“The Skye Boat Song” is a traditional Scottish air, often sung as a lullaby or waltz. The lyrics tell of the journey of “Bonnie Prince Charlie” (Charles Edward Stuart) from Benbecula to the Aisle of Skye, as he evaded capture by government troops after his defeat at the Battle of Culloden in 1746. To this day, “over the sea to Skye” is a popular line used in tourism.
This traditional melody is often played by pipers (bagpipers, that is), pipe bands, whistlers, and harpers of many musical skill levels. Robert Louis Stevenson wrote alternate lyrics around 1885, as he didn’t think the journey of “Bonnie Prince Charlie” fit this calming melody. I tend to agree, but since I’m not singing here, I hope you enjoy this lovely melody played on lyre!
“Wiegenlied” (Lullaby or Cradle Song) was written by Johannes Brahms and first published in 1868. You probably know the melody, but stay tuned!
This arrangement is an experiment, in which I play the lyre and zither at the same time, in real-time. My left hand plays the bass notes, or accompaniment, on lyre, and my right hand plays the melody on zither.
Why 2 instruments?
Because I’m proving that if and when I’m able to acquire a double strung harp, I will indeed be able to play it!
A double strung harp has 2 parallel rows of strings that are typically (but not always) tuned the same. Having 2 rows of strings gives each hand more options for accompaniment. The hands don’t run into each other in more wide-spread arrangements, because each hand has its own separate row of strings.
Double strung harps also open up a world of effects that cannot be played on a single strung (regular) harp, lyre, or zither. You can double the melody, or, as I do here, play melody and accompaniment in the same octave. This is much easier heard than explained!
In this arrangement, I first play a standard accompaniment on lyre. I.e. the left hand plays bass notes below the right hand.
The second time through, I play the lyre accompaniment up an octave, with my right hand on zither, playing the melody in the same octave. Essentially this means the melody and accompaniment overlap and sometimes play the same notes at the same time. You can understand why this cannot be done on only one set of strings.
Finally, you’ll hear the zither arrangement with bass and melody.
If you’ve read this far, I thank you! If your head is spinning, I apologize and simply ask that you listen to the music and hear just a little of what can be done on a double strung instrument. It’s fascinating!
In 1873 beloved American hymn writer, Fanny Crosby, dictated the lyrics of “Blessed Assurance.” Phoebe Knapp composed the music that brings “Aunt Fanny’s” comforting words into hymnals, homes, and hearts to this day.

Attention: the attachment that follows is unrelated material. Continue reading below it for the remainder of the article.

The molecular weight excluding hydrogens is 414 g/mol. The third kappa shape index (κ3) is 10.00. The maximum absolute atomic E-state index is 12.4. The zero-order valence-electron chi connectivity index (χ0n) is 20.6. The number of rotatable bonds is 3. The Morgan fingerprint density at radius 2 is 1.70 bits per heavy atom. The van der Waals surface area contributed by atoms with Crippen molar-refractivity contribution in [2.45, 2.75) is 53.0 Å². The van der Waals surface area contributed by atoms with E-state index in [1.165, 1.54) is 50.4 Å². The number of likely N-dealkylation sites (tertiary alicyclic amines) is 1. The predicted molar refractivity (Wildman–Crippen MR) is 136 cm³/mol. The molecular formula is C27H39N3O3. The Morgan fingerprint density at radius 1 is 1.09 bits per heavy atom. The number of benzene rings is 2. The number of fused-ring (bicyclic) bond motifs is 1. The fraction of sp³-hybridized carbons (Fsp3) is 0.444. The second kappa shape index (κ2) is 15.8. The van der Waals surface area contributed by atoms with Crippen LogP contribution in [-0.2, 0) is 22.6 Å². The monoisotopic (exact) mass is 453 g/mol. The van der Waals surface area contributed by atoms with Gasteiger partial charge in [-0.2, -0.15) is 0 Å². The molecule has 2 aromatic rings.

I hope you enjoy hearing “Blessed Assurance” played on lyre!
Charles H. Gabriel wrote this hymn in 1890. The melody is a tune he entitled “Mccabe.” With its march tempo and evangelical lyrics, “Send the Light” is one of the most popular missionary hymns of all time.
Personally, I marched down the church aisle as a child, singing what lyrics I knew with the rest of the congregation, during the Alabaster Offering. Alabaster is an offering specifically designated for building mission churches around the world and is participated in by many traditional Christian denominations. I don’t mind admitting that as a 3-5-year-old, it was more of a play break from the usual order of service. 🙂
As time passed, I, too, had an Alabaster Box containing whatever change I had to contribute. I put my little box inside the one shaped like a church building and marched back down the aisle to one of the 2 back pews that my parents, grandparents, siblings and I filled to capacity.
Besides the marching, the most memorable part were our pastor and a young man who played trumpets, and the 2 ladies who played piano and organ. Needless to say, the semiannual Alabaster Offering became a treat of sorts, that I still remember many years later.
I’ve come to realize that “Send the Light” is not all about money. It’s about sharing whatever you do, whatever you have (your time, talent, and treasure), and above all, whatever you are. It’s not for their conversion to your belief system, but for the love of other people. We are all God’s creations, whether we want to admit it or not. Because God loves each and every one of us equally, the same Presence within us can help us love ourselves and others as much, if we invoke the Spirit of Healing and Love to work through us.